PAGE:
As I watched Yannick Nézét-Séguin conduct Shostakovich in the Royal Albert Hall, I found myself wondering if he has ever played the theremin. As the Bavarian Radio Symphony Orchestra progressed through the dark, elusive chord shifts in the first movement of the Symphony no. 5 in D minor, Nézét-Séguin moulded figures in the air with his two hands, batonless, sculpting the shape of the music he wanted. The BRSO is not a theremin, of course, but it might as well have been, so closely and attentively did its hundred or so musicians follow the imagined creations that their conductor was conjuring out of thin air. Watch the strings and you see a collective shake of heads to mark each accent, together with such pinpoint accuracy that you could imagine it had been choreographed.

Yannick Nézét-Séguin © BBC | Chris Christodoulou
Yannick Nézét-Séguin
© BBC | Chris Christodoulou

Nézét-Séguin is a conductor who trusts his orchestra. There’s no beating of time and at some points, he is content to be completely motionless while they get on with things. But most of the time, he is creating a visual model of the music, whether it’s with fluidity of motion for the smooth contours of a gentle nocturne, or energised leaps for the military passages. Only occasionally does he need to beckon to some particular section to cue it in or ask for a change of level. It’s an impressive sight.

In the case of the BRSO, it becomes obvious within moments that the trust is utterly well-founded. The togetherness of the strings results in extreme levels of clarity, matched to woodwind players who impart character to every note. Shostakovich uses a lot of dark notes in the lower registers of the harp which are often muddied by the rest of the orchestra: here, they rang clearly. You could pick out individual beats of drum and timpani rolls. I have often complained about orchestral sound turning to mush in the Royal Albert Hall’s cavernous acoustic: here was proof positive that a great orchestra is more than capable of taming it.

Yannick Nézét-Séguin and the Bavarian Radio Symphony Orchestra © BBC | Chris Christodoulou
Yannick Nézét-Séguin and the Bavarian Radio Symphony Orchestra
© BBC | Chris Christodoulou

Shostakovich’s Fifth has many opportunities for conductor and orchestra to make an impact, most of them accompanied by tricky pitfalls. The studied calm of the first movement is at its most telling when the balance between instruments is perfect – as it was here – to bring out the harmonic progression. That same movement shifts in a heartbeat between delicacy and ponderous weight, returning to the same calm – but modified by an undertone of threat. Nézét-Séguin was outstandingly successful in bringing out the details with clarity but also with subtlety, never over-egging the pudding.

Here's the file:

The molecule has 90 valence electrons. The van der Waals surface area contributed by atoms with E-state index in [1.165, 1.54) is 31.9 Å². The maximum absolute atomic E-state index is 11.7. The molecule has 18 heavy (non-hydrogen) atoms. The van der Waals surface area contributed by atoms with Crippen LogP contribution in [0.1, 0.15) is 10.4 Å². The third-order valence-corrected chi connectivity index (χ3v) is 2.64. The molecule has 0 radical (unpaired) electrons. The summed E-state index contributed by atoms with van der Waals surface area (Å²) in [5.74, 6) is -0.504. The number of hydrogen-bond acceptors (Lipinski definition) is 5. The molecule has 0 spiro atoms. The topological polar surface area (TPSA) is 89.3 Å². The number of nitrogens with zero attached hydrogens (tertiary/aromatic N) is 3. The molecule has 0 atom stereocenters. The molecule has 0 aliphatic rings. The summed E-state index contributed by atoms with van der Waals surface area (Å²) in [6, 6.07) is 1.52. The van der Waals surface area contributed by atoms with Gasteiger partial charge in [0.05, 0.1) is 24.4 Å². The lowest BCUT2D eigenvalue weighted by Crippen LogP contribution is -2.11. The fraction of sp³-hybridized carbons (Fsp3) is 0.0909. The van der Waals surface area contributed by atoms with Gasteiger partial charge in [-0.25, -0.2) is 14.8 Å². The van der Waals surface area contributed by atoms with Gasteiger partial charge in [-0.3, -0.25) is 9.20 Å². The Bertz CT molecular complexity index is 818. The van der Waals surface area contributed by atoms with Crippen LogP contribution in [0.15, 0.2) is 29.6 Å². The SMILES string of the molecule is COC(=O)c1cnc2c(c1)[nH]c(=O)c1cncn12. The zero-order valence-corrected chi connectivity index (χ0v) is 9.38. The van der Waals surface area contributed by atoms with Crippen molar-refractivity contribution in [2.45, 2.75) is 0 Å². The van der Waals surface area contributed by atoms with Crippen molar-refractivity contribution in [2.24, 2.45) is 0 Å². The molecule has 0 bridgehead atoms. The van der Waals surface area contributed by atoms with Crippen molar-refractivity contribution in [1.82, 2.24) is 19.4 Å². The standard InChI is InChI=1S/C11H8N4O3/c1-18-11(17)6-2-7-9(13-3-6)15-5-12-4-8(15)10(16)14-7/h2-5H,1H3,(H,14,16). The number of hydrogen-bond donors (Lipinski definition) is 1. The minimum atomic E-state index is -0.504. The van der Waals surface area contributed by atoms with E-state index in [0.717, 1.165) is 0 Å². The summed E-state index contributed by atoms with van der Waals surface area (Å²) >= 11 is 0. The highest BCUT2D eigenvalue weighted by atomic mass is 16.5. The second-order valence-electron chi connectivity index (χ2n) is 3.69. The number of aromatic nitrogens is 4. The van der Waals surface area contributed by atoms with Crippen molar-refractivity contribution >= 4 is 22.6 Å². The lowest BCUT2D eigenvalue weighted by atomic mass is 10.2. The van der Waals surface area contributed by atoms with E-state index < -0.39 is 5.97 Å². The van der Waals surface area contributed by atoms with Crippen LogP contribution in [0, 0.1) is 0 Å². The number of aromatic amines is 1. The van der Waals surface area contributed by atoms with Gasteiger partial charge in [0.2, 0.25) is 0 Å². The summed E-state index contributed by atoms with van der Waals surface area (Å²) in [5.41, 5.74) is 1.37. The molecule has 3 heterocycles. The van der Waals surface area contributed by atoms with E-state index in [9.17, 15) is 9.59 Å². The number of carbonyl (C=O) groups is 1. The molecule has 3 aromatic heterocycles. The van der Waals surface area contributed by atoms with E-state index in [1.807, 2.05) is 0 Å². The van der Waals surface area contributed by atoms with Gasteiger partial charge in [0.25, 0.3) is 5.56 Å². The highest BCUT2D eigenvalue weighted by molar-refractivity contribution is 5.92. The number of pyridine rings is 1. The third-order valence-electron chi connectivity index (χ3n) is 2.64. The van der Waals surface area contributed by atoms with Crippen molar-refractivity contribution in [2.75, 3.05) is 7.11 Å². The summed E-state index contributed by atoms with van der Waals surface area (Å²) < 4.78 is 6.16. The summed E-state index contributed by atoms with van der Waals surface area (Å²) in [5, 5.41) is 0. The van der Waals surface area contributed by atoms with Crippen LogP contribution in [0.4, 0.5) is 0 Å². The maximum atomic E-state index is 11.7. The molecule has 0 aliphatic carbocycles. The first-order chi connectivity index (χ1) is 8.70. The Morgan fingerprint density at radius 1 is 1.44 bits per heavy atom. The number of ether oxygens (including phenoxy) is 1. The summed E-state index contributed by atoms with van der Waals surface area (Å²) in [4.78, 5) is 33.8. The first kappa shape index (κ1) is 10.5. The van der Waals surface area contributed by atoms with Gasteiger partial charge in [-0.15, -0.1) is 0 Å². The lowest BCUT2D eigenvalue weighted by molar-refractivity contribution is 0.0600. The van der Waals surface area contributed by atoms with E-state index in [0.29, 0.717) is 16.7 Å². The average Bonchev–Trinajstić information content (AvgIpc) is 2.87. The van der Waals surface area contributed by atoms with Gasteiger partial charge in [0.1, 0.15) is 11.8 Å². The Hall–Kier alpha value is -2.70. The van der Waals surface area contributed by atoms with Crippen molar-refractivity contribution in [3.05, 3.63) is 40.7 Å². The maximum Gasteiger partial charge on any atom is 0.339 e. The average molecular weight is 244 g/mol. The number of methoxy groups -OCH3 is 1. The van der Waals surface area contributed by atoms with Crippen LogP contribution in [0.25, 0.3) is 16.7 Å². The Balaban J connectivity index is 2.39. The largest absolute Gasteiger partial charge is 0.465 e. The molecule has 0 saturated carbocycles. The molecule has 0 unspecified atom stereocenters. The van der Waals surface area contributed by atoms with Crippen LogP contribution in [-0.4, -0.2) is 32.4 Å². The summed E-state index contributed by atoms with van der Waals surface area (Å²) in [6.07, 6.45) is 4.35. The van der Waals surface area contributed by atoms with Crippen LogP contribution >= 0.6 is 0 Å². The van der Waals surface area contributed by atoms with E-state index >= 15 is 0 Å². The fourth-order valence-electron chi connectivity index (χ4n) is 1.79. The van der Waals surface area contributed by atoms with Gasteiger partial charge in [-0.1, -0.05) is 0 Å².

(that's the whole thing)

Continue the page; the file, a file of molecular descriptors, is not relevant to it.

In the second movement, the melody was limpid and graceful, the demonic waltz not as wild as some I’ve heard but with plenty of lilt. The pianissimi were extreme, played with delicate evanescence. Each movement intensified towards the end. The third movement Largo was classical and elegant: what may have seemed restrained at the start expanded into full yearning by its end. The Allegro non troppo finale developed into a full-scale romp, to the broadest grins of the percussion section that you’ll ever see.

The first half of the concert, however, had proved that a great conductor with a great orchestra playing a great work by perhaps the greatest of composers can still result in something not to one’s taste. Nézét-Séguin and the BRSO’s playing of Beethoven’s Symphony no. 2 in D major was every bit as clear as their Shostakovich, a beautiful sound and a model of classical elegance and poise. Some will have loved it, but it was all rather too polished for me: I prefer my Beethoven with a more raw, passionate edge.

Not so the encore, “Dawn on the Moscow River” from Mussorgsky’s opera Khovanshchina, another chance for the BRSO to turn that limpid sound into an enthralling, evocative experience. It left us with our heads full of the soul of Russia.